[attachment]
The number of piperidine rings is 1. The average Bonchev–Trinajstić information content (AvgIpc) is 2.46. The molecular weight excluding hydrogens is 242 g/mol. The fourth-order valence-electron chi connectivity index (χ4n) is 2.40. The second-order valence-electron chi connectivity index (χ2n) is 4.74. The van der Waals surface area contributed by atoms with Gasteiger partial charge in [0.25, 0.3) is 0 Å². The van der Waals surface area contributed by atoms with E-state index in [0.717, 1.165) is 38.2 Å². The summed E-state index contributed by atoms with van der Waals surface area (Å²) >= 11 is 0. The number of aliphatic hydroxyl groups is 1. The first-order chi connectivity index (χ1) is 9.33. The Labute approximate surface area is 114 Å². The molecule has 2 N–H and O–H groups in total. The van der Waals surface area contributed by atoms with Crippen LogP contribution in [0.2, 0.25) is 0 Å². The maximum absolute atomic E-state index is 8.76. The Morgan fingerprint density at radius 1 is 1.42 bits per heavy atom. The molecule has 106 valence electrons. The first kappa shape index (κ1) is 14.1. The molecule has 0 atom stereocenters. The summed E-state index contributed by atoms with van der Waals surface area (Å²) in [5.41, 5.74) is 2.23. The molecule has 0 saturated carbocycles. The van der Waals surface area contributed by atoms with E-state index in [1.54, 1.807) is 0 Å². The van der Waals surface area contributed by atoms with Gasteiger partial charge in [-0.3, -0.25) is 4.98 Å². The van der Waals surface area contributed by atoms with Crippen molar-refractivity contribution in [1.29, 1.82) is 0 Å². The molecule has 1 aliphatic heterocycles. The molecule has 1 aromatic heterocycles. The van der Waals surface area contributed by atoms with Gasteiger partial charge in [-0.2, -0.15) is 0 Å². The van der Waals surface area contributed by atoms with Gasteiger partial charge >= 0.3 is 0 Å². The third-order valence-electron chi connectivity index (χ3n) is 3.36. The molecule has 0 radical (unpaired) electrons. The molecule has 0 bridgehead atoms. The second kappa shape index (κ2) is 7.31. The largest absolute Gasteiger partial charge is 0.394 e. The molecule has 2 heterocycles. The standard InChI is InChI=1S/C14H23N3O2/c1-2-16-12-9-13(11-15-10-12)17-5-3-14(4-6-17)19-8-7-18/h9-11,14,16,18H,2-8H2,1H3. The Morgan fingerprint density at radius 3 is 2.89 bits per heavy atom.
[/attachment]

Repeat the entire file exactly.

The number of piperidine rings is 1. The average Bonchev–Trinajstić information content (AvgIpc) is 2.46. The molecular weight excluding hydrogens is 242 g/mol. The fourth-order valence-electron chi connectivity index (χ4n) is 2.40. The second-order valence-electron chi connectivity index (χ2n) is 4.74. The van der Waals surface area contributed by atoms with Gasteiger partial charge in [0.25, 0.3) is 0 Å². The van der Waals surface area contributed by atoms with E-state index in [0.717, 1.165) is 38.2 Å². The summed E-state index contributed by atoms with van der Waals surface area (Å²) >= 11 is 0. The number of aliphatic hydroxyl groups is 1. The first-order chi connectivity index (χ1) is 9.33. The Labute approximate surface area is 114 Å². The molecule has 2 N–H and O–H groups in total. The van der Waals surface area contributed by atoms with Crippen LogP contribution in [0.2, 0.25) is 0 Å². The maximum absolute atomic E-state index is 8.76. The Morgan fingerprint density at radius 1 is 1.42 bits per heavy atom. The molecule has 106 valence electrons. The first kappa shape index (κ1) is 14.1. The molecule has 0 atom stereocenters. The summed E-state index contributed by atoms with van der Waals surface area (Å²) in [5.41, 5.74) is 2.23. The molecule has 0 saturated carbocycles. The van der Waals surface area contributed by atoms with E-state index in [1.54, 1.807) is 0 Å². The van der Waals surface area contributed by atoms with Gasteiger partial charge in [-0.3, -0.25) is 4.98 Å². The van der Waals surface area contributed by atoms with Crippen molar-refractivity contribution in [1.29, 1.82) is 0 Å². The molecule has 1 aliphatic heterocycles. The molecule has 1 aromatic heterocycles. The van der Waals surface area contributed by atoms with Gasteiger partial charge in [-0.2, -0.15) is 0 Å². The van der Waals surface area contributed by atoms with Gasteiger partial charge >= 0.3 is 0 Å². The third-order valence-electron chi connectivity index (χ3n) is 3.36. The molecule has 0 radical (unpaired) electrons. The molecule has 0 bridgehead atoms. The second kappa shape index (κ2) is 7.31. The largest absolute Gasteiger partial charge is 0.394 e. The molecule has 2 heterocycles. The standard InChI is InChI=1S/C14H23N3O2/c1-2-16-12-9-13(11-15-10-12)17-5-3-14(4-6-17)19-8-7-18/h9-11,14,16,18H,2-8H2,1H3. The Morgan fingerprint density at radius 3 is 2.89 bits per heavy atom.